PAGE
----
The 75th anniversary of the establishment of Israel in 1948 has been baptised by Palestinians as “The Nakba,” which in Arabic means “the disaster.” The Arab-Israeli conflict resulted in the displacement and dispossession of 700,000 Arab Palestinians and saw 900,000 Jews exiled from Arab Muslim nations.

To commemorate “the Nakba”, the Victorian Australian Manufacturing Workers’ Union (AMWU) Secretary, Tony Mavromatis, along with the Australia Palestine Advocacy Network (APAN), hosted an event at the AMWU headquarters in Carlton. It was attended by union members, parliamentarians, and members of the Palestinian community.

Mavromatis welcomed guests and referenced a leading light of the union movement and past National Secretary of the AMWU, Frank Cherry, as someone with “a vision for workers beyond Australian shores.”

Mavromatis pointed to Cherry as an exemplar of the “trade union movement’s long and proud history of international solidarity with liberation, anti-colonial, and anti-imperialist struggles.”

The AMWU Victoria State Secretary Tony Mavromatis welcoming people to the Nakba commemoration. Photo: Supplied

The union boss was followed by the president of APAN, Nasser Mashni, who said Australians “should care about the Palestinian fight for justice and freedom.”

The works of two of Palestine’s most lauded poets, Fadwa Tuqan, ‘Enough of Me’, and Mahmoud Darwish, ‘In Jerusalem’, were recited in both Arabic and English.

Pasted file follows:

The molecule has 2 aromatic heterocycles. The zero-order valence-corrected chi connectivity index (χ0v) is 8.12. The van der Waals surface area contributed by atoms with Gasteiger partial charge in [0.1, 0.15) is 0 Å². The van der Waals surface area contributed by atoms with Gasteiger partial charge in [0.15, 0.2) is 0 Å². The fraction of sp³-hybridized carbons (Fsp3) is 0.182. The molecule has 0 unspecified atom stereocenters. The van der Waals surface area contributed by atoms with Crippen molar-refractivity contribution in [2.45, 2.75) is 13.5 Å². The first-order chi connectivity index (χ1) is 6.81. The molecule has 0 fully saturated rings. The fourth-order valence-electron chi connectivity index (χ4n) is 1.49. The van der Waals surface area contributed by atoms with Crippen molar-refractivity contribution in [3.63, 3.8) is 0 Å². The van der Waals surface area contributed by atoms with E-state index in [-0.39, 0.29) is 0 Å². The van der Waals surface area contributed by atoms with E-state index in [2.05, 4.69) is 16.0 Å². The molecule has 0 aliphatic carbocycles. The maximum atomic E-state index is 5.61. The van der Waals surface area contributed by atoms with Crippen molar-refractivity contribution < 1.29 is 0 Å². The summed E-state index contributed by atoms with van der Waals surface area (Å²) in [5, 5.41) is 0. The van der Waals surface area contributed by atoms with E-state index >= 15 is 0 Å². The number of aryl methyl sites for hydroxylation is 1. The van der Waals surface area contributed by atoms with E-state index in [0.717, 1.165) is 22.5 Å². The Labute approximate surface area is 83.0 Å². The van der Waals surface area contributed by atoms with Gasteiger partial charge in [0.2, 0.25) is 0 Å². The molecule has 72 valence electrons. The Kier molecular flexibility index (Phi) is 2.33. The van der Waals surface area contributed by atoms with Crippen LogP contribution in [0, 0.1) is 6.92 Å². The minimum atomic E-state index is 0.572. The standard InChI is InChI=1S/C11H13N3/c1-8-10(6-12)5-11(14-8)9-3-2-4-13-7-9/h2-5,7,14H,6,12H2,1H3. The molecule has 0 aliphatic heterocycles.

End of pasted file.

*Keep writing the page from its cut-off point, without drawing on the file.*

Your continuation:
Panel Discussion (right to left): The Federal Member of Parliament Ms Maria Vamvakinou, Ms Noura Mansour and Mr Nasser Mashni from APAN, Ambassador Dr Izzat Abdulhadi, and the AMWU’s Assistant Secretary Tony Piccolo. Photo: Supplied

Dr Izzat Abdulhadi, the Ambassador of the State of Palestine to Australia, spoke at lenght on “The Nakba” and “justice for Palestinians”.

The event was facilitated by Maria Vamvakinou, the federal member for Calwell. Nasser Mashni and Noura Mansour represented APAN, and Tony Piccolo the AMWU’s assistant aecretary and political liaison officerwas was also in attendance.

The evening included a panel which discussed questions such as; ‘Why should Australia care about Palestine?’, ‘whether Australia’s politics were too pro-Israel/American?’ and asked the question, ‘what can Australians do to help the Palestinian cause?’

Tragically, the Palestinian-Israeli conflict has become a recurring cycle of violence that shows no sign of abating. Both sides’ leaders seem to agree on one thing only: their fundamenal opposition to any compromise.